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Spitituality in Modern Liberal Theology?

The protestant theological faculty of the University of Bonn stands in the mediating theological tradition as well as in relation to the sharp debates of the 20th century concerning “liberal theology”.  Plotting the history of the liberal theological tradition, leads one to list names like .....  but a unified or clearly delineated school never formed. “Liberal“ is also not meant in the sense used by contemporary political parties and discourses. Rather it stands for a field under development, a program that studies the interlocking of religion with culture, science, politics and art through the critical observation and analysis of contemporary public and private forms of life. Against this background, Christian faith is concentrated in its ethical significance for persons, personality, and conduct of life.  The claims of a harsh theology of revelation step into the background in this tradition in exchange for a concentration on a mature and enlightened form of Christianity that places emphasis on inner experience and realization of faith in life.  In the context of contemporary intercultural and into religious tensions and processes of understanding this line of inquiry into the significance of Christian faith is experiencing increasing significance and carries a formative influence on the majority of theological faculties in Germany.  This is also the case in Bonn, even while this faculty at the same time remains – and rightly so – connected with the name of Karl Barth.

Among the most significant contributions of the liberal tradition are its extensive engagements with the concepts of religion and culture as well as its inquiry into the significance of media – including symbols, metaphor, images, narrative, interpretation – in the development and experience of these phenomena. The potential for an explicitly theological form of theology – as Barth called for and as is implied in the liberal tradition’s interest in contemporary forms of expression for liberal piety – has hardly been used up. The question is, in fact, of great significance: For only an enlightened “liberal piety,” attentive to and applied in the broader culture can guard against fundamentalist instrumentalisations of religion.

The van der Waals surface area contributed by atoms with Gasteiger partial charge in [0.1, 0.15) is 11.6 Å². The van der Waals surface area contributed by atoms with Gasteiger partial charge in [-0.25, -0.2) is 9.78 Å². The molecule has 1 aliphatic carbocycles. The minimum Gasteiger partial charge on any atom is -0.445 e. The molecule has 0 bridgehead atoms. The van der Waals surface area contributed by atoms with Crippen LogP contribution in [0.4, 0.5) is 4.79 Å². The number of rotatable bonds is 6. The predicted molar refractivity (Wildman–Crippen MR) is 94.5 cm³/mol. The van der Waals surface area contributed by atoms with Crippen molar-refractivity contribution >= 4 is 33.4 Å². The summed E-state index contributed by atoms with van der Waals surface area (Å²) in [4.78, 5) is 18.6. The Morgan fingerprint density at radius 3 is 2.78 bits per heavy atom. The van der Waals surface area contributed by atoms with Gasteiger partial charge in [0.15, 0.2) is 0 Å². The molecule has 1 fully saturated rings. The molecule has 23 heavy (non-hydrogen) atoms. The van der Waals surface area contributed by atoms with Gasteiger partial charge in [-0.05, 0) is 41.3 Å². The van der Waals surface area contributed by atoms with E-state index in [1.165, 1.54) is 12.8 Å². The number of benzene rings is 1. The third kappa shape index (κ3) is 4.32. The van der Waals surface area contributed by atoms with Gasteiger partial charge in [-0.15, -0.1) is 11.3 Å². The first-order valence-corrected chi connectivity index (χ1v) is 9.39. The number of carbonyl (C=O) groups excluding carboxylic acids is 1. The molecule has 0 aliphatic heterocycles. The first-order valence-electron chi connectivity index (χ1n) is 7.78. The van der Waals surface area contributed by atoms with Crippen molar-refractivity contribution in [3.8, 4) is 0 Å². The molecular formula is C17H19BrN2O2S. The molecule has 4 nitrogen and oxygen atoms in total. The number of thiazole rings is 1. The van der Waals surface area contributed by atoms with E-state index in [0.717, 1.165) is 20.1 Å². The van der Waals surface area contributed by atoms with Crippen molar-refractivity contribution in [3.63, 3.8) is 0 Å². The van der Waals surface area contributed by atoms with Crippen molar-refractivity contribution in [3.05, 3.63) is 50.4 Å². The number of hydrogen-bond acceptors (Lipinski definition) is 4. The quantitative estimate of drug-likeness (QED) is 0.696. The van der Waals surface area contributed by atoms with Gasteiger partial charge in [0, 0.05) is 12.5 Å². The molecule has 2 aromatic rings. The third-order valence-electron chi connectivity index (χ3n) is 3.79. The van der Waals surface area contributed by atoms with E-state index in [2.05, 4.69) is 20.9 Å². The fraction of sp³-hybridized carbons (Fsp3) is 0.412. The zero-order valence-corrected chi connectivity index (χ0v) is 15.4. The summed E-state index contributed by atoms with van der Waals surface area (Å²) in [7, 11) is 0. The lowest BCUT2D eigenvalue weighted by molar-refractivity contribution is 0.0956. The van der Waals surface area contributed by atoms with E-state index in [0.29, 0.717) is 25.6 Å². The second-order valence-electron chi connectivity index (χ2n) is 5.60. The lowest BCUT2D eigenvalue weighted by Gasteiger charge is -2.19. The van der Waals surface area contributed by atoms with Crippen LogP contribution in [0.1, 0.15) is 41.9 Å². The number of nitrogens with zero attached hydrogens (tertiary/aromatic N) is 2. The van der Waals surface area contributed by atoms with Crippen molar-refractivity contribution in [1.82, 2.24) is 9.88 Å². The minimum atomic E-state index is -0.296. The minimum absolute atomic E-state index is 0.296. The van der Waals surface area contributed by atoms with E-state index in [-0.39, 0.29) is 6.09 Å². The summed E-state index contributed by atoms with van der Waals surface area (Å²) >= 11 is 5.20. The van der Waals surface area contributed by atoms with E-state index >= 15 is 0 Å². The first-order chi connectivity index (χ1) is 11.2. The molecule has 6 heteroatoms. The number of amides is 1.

The question concerning the conjunction of “liberality” and “piety” – between liberal political values and religious faithfulness vis-à-vis understandings of Christianity in general – outlines a large problem-field that is not restricted to Protestantism, but envelops ecumenical and interreligious collaborations. The question is one, again, of the forms of mediation that yield transformations in religious contents and their structures and, in turn how these become more and less determinative for religious orientations and analysis of them. At every turn, the work of interpreting and understanding Christianity today must be remain near to life and sensitive to the pressing concerns of our day.


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